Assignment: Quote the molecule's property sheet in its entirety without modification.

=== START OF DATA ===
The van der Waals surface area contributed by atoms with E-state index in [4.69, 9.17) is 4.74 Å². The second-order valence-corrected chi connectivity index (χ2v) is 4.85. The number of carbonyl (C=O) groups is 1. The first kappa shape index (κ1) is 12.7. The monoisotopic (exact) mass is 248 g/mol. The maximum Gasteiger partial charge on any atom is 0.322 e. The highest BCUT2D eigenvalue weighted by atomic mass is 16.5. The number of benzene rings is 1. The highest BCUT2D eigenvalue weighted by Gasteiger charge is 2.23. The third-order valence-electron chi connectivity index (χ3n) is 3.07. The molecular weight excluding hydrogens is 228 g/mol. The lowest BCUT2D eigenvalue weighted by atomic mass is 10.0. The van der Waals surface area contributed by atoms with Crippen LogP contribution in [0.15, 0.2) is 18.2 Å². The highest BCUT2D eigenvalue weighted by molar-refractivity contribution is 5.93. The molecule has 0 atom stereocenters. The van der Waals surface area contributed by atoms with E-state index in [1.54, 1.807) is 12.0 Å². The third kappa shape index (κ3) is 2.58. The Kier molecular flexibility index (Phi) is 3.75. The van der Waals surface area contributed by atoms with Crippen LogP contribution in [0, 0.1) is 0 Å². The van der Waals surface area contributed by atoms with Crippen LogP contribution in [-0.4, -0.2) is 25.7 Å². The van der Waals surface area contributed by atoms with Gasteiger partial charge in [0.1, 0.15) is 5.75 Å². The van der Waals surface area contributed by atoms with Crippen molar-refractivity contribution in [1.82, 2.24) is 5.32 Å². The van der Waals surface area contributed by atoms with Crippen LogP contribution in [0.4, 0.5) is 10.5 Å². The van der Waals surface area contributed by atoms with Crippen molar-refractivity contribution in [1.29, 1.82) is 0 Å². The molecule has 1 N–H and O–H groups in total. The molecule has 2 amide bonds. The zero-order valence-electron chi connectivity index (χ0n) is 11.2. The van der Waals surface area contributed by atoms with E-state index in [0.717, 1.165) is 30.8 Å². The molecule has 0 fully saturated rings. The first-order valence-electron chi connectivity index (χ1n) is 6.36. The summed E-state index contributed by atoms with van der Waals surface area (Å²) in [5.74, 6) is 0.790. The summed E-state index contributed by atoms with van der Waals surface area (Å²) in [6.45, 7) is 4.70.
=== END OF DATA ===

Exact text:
The van der Waals surface area contributed by atoms with E-state index in [4.69, 9.17) is 4.74 Å². The second-order valence-corrected chi connectivity index (χ2v) is 4.85. The number of carbonyl (C=O) groups is 1. The first kappa shape index (κ1) is 12.7. The monoisotopic (exact) mass is 248 g/mol. The maximum Gasteiger partial charge on any atom is 0.322 e. The highest BCUT2D eigenvalue weighted by atomic mass is 16.5. The number of benzene rings is 1. The highest BCUT2D eigenvalue weighted by Gasteiger charge is 2.23. The third-order valence-electron chi connectivity index (χ3n) is 3.07. The molecular weight excluding hydrogens is 228 g/mol. The lowest BCUT2D eigenvalue weighted by atomic mass is 10.0. The van der Waals surface area contributed by atoms with Crippen LogP contribution in [0.15, 0.2) is 18.2 Å². The highest BCUT2D eigenvalue weighted by molar-refractivity contribution is 5.93. The molecule has 0 atom stereocenters. The van der Waals surface area contributed by atoms with E-state index in [1.54, 1.807) is 12.0 Å². The third kappa shape index (κ3) is 2.58. The Kier molecular flexibility index (Phi) is 3.75. The van der Waals surface area contributed by atoms with Crippen LogP contribution in [0, 0.1) is 0 Å². The van der Waals surface area contributed by atoms with Crippen LogP contribution in [-0.4, -0.2) is 25.7 Å². The van der Waals surface area contributed by atoms with Gasteiger partial charge in [0.1, 0.15) is 5.75 Å². The van der Waals surface area contributed by atoms with Crippen molar-refractivity contribution in [1.82, 2.24) is 5.32 Å². The van der Waals surface area contributed by atoms with Crippen LogP contribution in [0.4, 0.5) is 10.5 Å². The van der Waals surface area contributed by atoms with Crippen molar-refractivity contribution in [1.29, 1.82) is 0 Å². The molecule has 1 N–H and O–H groups in total. The molecule has 2 amide bonds. The zero-order valence-electron chi connectivity index (χ0n) is 11.2. The van der Waals surface area contributed by atoms with E-state index in [0.717, 1.165) is 30.8 Å². The molecule has 0 fully saturated rings. The first-order valence-electron chi connectivity index (χ1n) is 6.36. The summed E-state index contributed by atoms with van der Waals surface area (Å²) in [5.74, 6) is 0.790. The summed E-state index contributed by atoms with van der Waals surface area (Å²) in [6.45, 7) is 4.70.